(2016) Paul Crilley, Hodder & Stoughton, £18.99, hrdbk, 343pp, ISBN 978-1-473-63158-8
As a child, Durban was always that city. If the names Blacksand, Lankhmar or any other roguish hotbed ring a bell, you can imagine what it was like for a young South African fantasy nut, passing through every year to see relatives. The filth, humidity and sharp divide between haves and have-nots. The constant onslaught of bribe-takers, beggars and street salesmen. Every drug you could think of, surging through the city like an onrushing tide.
Thus, Poison City immediately strikes me as the perfect name for this book. Crilley captures the slow, sordid nature of South African bureaucracy in a chillingly accurate fashion. His work of urban fantasy gives the reader a glimpse of a wide ranging fantasy underground, but focuses the action with a razor sharp precision towards the aforementioned city. The protagonist, Gideon Tau, takes what appears to be a stock approach in terms of back-story: the murder of a close female relative (his daughter) serves as the catalyst for his call to action, in an admittedly overused fashion.
However, Crilley legitimises this approach by demonstrating the utter emotional desolation Gideon experiences. One brief paragraph has him sitting in his car before going into work, attempting a daily ritual of pretence; he must build himself up every single morning, and fake being balanced and healthy. Scenes like this ground the character in a very sympathetic way, turning him into a fully realised character rather than yet another grizzled, stubbled, mildly alcoholic man.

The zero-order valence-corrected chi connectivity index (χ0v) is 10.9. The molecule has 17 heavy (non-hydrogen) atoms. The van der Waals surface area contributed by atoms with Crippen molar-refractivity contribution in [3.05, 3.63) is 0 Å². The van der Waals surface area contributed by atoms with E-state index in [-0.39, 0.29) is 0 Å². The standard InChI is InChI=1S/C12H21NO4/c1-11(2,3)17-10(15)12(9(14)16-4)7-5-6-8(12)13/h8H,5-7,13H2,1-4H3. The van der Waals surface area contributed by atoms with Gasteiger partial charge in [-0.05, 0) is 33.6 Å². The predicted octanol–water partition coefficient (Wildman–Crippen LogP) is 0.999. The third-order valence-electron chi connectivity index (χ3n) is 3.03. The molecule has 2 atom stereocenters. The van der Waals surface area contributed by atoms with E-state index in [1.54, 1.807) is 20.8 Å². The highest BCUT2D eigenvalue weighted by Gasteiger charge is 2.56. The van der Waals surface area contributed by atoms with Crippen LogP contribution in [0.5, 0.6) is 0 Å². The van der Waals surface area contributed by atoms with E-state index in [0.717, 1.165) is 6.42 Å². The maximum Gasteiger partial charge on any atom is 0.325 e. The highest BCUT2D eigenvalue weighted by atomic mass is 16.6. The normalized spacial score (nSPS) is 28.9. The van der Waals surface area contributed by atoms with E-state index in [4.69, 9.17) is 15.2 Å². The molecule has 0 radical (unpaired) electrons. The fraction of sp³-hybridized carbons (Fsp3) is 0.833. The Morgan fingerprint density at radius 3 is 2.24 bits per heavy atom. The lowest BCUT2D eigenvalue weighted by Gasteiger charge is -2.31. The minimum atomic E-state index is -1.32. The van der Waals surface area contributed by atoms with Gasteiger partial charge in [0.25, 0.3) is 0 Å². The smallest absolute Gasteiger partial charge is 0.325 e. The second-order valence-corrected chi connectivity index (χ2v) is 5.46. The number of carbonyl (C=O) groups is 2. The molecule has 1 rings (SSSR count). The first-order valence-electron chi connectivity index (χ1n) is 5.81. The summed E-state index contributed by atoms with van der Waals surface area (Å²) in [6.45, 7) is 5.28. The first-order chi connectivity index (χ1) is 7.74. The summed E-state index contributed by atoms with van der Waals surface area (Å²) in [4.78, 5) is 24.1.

The nature of South Africa is also explored in depth; the latter part of the novel, without going into detailed spoilers, aptly demonstrates the divided nature of a society that is scarred by such a turbulent political history.
The inclusion of magic and monsters does nothing to soften the harsh reality here. Gideon feels helpless and broken; for all of his power, he couldn't save his daughter, or become the hero she thought of him as.
The overall plot treads familiar ground, but the richness of the setting and attention to detail firmly cements the narrative of a fantastic situation, firmly anchoring it in a real place. Every abandoned building and ramshackle shanty town is drawn in clear, precise strokes. Crilley never exaggerates the surroundings, instead using the fantasy elements to provide a startling contrast with the brutal mundanity of the setting.
The magic used in Poison City reflects South Africa with perfect accuracy. A mishmash of cultures, beliefs and methods that somehow manages to thrive and coexist. Gideon himself uses magic from Asia, central Africa and Europe in the course of a single scene, taking time to explain how he acquired these powers as the narrative moves along.
The explanations in Poison City never overstay their welcome, imparting the information neatly and subtly so that, by the last page, the reader is both entertained and enriched in the lexicon of various magical powers. As an urban fantasy aficionado, I can safely say that Poison City has joined works such as The Dresden Files and Iron Druid Chronicles as a solid and entertaining example of the genre.
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